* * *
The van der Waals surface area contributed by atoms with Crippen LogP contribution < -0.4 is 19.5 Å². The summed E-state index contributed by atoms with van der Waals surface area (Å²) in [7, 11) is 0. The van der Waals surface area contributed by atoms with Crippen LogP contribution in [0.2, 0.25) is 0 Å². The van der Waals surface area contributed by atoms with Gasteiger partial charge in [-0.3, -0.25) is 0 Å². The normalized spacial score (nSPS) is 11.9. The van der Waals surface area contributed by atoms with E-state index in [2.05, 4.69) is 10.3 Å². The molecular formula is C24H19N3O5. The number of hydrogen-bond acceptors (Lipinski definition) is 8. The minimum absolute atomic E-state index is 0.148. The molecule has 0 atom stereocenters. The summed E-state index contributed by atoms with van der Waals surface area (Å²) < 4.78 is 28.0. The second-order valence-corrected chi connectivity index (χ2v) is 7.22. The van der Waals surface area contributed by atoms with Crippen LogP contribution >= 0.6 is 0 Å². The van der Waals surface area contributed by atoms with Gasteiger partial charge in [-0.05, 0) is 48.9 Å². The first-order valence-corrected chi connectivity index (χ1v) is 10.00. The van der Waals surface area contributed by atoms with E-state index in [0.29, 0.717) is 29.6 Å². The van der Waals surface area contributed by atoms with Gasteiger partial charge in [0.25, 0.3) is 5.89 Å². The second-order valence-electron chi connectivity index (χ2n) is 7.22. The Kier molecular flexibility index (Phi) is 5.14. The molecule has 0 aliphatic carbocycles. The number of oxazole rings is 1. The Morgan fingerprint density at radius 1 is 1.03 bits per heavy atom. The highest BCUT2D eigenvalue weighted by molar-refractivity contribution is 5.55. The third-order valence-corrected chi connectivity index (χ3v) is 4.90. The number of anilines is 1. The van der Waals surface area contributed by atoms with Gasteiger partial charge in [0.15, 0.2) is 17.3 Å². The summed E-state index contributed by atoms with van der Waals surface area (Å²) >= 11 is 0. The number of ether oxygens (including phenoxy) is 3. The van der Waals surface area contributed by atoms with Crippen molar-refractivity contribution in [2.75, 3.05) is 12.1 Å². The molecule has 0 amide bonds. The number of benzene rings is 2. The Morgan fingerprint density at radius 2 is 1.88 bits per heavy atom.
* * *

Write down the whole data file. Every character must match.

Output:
The van der Waals surface area contributed by atoms with Crippen LogP contribution < -0.4 is 19.5 Å². The summed E-state index contributed by atoms with van der Waals surface area (Å²) in [7, 11) is 0. The van der Waals surface area contributed by atoms with Crippen LogP contribution in [0.2, 0.25) is 0 Å². The van der Waals surface area contributed by atoms with Gasteiger partial charge in [-0.3, -0.25) is 0 Å². The normalized spacial score (nSPS) is 11.9. The van der Waals surface area contributed by atoms with E-state index in [2.05, 4.69) is 10.3 Å². The molecular formula is C24H19N3O5. The number of hydrogen-bond acceptors (Lipinski definition) is 8. The minimum absolute atomic E-state index is 0.148. The molecule has 0 atom stereocenters. The summed E-state index contributed by atoms with van der Waals surface area (Å²) < 4.78 is 28.0. The second-order valence-corrected chi connectivity index (χ2v) is 7.22. The van der Waals surface area contributed by atoms with Crippen LogP contribution >= 0.6 is 0 Å². The van der Waals surface area contributed by atoms with Gasteiger partial charge in [-0.05, 0) is 48.9 Å². The first-order valence-corrected chi connectivity index (χ1v) is 10.00. The van der Waals surface area contributed by atoms with E-state index in [0.29, 0.717) is 29.6 Å². The van der Waals surface area contributed by atoms with Gasteiger partial charge in [0.25, 0.3) is 5.89 Å². The second-order valence-electron chi connectivity index (χ2n) is 7.22. The Kier molecular flexibility index (Phi) is 5.14. The molecule has 0 aliphatic carbocycles. The number of oxazole rings is 1. The Morgan fingerprint density at radius 1 is 1.03 bits per heavy atom. The highest BCUT2D eigenvalue weighted by molar-refractivity contribution is 5.55. The third-order valence-corrected chi connectivity index (χ3v) is 4.90. The number of anilines is 1. The van der Waals surface area contributed by atoms with Gasteiger partial charge in [0.15, 0.2) is 17.3 Å². The summed E-state index contributed by atoms with van der Waals surface area (Å²) >= 11 is 0. The number of ether oxygens (including phenoxy) is 3. The van der Waals surface area contributed by atoms with Crippen molar-refractivity contribution in [2.75, 3.05) is 12.1 Å². The molecule has 0 amide bonds. The number of benzene rings is 2. The Morgan fingerprint density at radius 2 is 1.88 bits per heavy atom.